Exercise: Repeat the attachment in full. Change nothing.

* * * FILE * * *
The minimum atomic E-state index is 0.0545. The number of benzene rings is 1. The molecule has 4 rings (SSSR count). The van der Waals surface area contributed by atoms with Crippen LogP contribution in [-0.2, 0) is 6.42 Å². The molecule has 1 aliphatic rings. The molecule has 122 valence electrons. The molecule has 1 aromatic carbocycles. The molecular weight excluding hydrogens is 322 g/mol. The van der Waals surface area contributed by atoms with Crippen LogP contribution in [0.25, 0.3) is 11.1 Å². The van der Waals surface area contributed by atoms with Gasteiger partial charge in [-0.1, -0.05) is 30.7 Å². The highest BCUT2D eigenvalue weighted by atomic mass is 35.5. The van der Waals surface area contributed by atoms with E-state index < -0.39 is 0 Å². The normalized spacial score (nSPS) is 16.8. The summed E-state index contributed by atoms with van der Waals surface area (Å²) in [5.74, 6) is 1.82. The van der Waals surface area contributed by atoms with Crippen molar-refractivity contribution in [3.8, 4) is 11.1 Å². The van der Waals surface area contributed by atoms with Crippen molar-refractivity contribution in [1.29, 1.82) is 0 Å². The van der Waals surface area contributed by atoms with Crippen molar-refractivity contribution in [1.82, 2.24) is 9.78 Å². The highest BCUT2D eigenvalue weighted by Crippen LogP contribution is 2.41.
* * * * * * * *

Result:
The minimum atomic E-state index is 0.0545. The number of benzene rings is 1. The molecule has 4 rings (SSSR count). The van der Waals surface area contributed by atoms with Crippen LogP contribution in [-0.2, 0) is 6.42 Å². The molecule has 1 aliphatic rings. The molecule has 122 valence electrons. The molecule has 1 aromatic carbocycles. The molecular weight excluding hydrogens is 322 g/mol. The van der Waals surface area contributed by atoms with Crippen LogP contribution in [0.25, 0.3) is 11.1 Å². The van der Waals surface area contributed by atoms with Gasteiger partial charge in [-0.1, -0.05) is 30.7 Å². The highest BCUT2D eigenvalue weighted by atomic mass is 35.5. The van der Waals surface area contributed by atoms with E-state index < -0.39 is 0 Å². The normalized spacial score (nSPS) is 16.8. The summed E-state index contributed by atoms with van der Waals surface area (Å²) in [5.74, 6) is 1.82. The van der Waals surface area contributed by atoms with Crippen molar-refractivity contribution in [3.8, 4) is 11.1 Å². The van der Waals surface area contributed by atoms with Crippen molar-refractivity contribution in [1.29, 1.82) is 0 Å². The van der Waals surface area contributed by atoms with Crippen molar-refractivity contribution in [1.82, 2.24) is 9.78 Å². The highest BCUT2D eigenvalue weighted by Crippen LogP contribution is 2.41.